Artists are experimenting with many types of exotic substrates from aluminum, to acrylic sheets, to wood, to uncoated fine art and handmade papers. Basically, if you can get it through the printer and you can get the ink to stick you can print on it. InkAID helps the ink stick.
InkAid is easy to use. Stir it. Brush it on. Let it dry. Print.
There are currently five InkAid products. White Matte Precoat creates a white matte coat on any surface. Clear Semi-Gloss Precoat creates a transparent semi-gloss finish on any surface. InkAID Adhesive and Clear Gloss Precoat create a transparent glossy surface with two coats. Clear Gloss Precoat II creates a transparent glossy surface with one coat. When using clear coats, you can choose to let the coloration of the base surface show through (the material itself or a surface with an image) or you can coat it first with White Matte Precoat.
ping and handling.
Surfaces are water resistant and can be reworked with subsequent printings, over painting, or distressing.
You may be able to use ICC profiles for similar inkjet surfaces (if you get lucky), but it’s more likely that you will have to create new ICC profiles specifically for this surface to achieve the optimum results, especially if the final state of the coated substrate is not white.
InkAID is acid free and contains no optical brighteners. Nonstandard tests (hang samples in a window in direct sunlight next to other prints and compare) indicate longevity is roughly on par with similar inkjet prints. Longevity ratings obtained from standardized tests are not available as the variety of substrates being used today is so vast.
A liter costs $25. A gallon costs $65. A sample set (5 ounces of five products) is available for $21 plus ship
InkAID.com has a useful FAQ section answering many common questions about it’s use. The book Digital Art Studio: Techniques for Combining Inkjet Printing with Traditional Art Materials by Bonnie Lhotka, Karen Schminke, and Dorothy Simpson Krause is another source of useful information.
Black and white printing presents several significant challenges; the ability to produce a neutral color, the ability to maintain that neutral appearance under different light sources (reduced metamerism), the ability to attain graybalance (consistent color throughout the entire tonal scale); the ability to achieve a very dark black (high dmax) without sacrificing shadow detail (low dot gain), and longevity. All of these things are now easily attainable.
Black and white inkjet printing has come of age. In past years, there have been many compelling solutions for making black and white prints with inkjet technology; some have been fraught with problems (third party quadtone ink sets clog easily) and others have been expensive (ColorByte’s ImagePrint RIP). Today, superior quality inkjet printing is both affordable and easily achieved.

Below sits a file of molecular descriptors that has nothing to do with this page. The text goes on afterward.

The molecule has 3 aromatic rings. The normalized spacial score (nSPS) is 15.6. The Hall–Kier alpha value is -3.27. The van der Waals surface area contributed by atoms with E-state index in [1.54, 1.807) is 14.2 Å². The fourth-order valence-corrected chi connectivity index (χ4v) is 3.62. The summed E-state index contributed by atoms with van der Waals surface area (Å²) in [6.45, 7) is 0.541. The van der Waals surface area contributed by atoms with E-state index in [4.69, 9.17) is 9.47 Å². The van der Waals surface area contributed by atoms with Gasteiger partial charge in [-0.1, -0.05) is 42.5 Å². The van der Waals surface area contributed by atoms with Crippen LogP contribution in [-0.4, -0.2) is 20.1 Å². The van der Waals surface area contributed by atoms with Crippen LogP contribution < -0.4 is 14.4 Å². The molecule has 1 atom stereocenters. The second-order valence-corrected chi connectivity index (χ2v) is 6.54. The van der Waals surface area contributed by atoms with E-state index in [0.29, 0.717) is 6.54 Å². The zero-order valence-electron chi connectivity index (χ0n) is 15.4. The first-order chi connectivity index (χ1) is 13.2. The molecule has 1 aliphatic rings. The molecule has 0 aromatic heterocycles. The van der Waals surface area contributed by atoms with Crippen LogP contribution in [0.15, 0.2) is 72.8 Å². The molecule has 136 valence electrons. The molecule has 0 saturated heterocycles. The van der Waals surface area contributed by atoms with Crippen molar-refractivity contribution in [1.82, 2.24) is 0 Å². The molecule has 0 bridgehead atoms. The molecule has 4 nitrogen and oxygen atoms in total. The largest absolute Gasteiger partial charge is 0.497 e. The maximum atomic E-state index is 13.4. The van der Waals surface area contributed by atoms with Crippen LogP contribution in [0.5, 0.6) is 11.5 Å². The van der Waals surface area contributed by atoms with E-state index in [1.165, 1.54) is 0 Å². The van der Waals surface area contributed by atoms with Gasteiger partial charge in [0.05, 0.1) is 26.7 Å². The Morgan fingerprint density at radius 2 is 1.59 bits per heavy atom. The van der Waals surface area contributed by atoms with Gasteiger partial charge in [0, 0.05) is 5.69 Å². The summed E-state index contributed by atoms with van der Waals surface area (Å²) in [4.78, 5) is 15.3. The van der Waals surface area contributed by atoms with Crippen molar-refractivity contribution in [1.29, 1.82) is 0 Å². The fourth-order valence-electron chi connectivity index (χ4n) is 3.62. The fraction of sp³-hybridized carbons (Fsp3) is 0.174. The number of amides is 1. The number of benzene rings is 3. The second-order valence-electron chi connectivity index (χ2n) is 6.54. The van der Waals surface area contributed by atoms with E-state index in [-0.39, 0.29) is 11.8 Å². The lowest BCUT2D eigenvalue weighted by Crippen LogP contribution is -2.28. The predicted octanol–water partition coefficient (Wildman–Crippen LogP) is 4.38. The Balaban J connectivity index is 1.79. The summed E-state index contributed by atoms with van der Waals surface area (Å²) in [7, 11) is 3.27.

Epson has addressed these issues by reformulating their inkset to include not one, not two, but three black inks. You now have a choice of using either Matte Black ink or Photo Black ink with Light Black ink and Light Light Black ink. These inks are used with the other color inks (Cyan, Light Cyan, Magenta, Light Magenta, and Yellow) for a total of eight inks.
Manufacturer’s have reformulated their inksets, adding multiple black inks to highly saturated color inks. To produce the best black and white prints, you want to use all the inks because printing with Black ink only produces a visible dot structure and a lighter black.
Manufacturers have also introduced their own software solutions to separate digital files differently, using more black ink and less color ink. Using more black ink to make a print does several things. It makes it easier to achieve a truly neutral color; it uses more neutral ink and less highly saturated ink. It makes it easier to achieve graybalance (consistent hue throughout the entire tonal scale); graybalance has also been improved by advances in software in both the driver and with improved profiles. It increases the density of the black; dmax ratings for Epson’s UltraChrome II inkset on glossy papers (3.65) now exceeds the dmax of silver gelatin prints (3.2). It reduces metamerism; black ink is the least metameric ink and using a Light Light Black ink makes it possible to carry very subtle highlight detail with gray instead of yellow, the most metameric and fugitive ink. It increases longevity (up to 326 years before visible fading depending on paper type and inkiest); black ink is the least light sensitive so using more of it makes prints last longer.
Epson offers an Advanced B&W Photo feature in their driver software. While you can make a black and white print using either the Epson route or the Photoshop route, for the best graybalance, dmax, and longevity, choose the Epson route and the Advanced B&W Photo feature.
Take these steps.
1 Choose Print. Select Printer Manages Color. Click Print Settings.
2 Under Printer select the printer of your choice.
3 Change Copies & Pages to Print Settings. Select the appropriate or nearest Media Type. Select Advanced B&W Photo under Color. Check Advanced. Choose the highest printer resolution available under Print Quality.
4 Change Print Settings to Color Management and under Tone choose Dark. Optionally, use the color wheel to tint the image.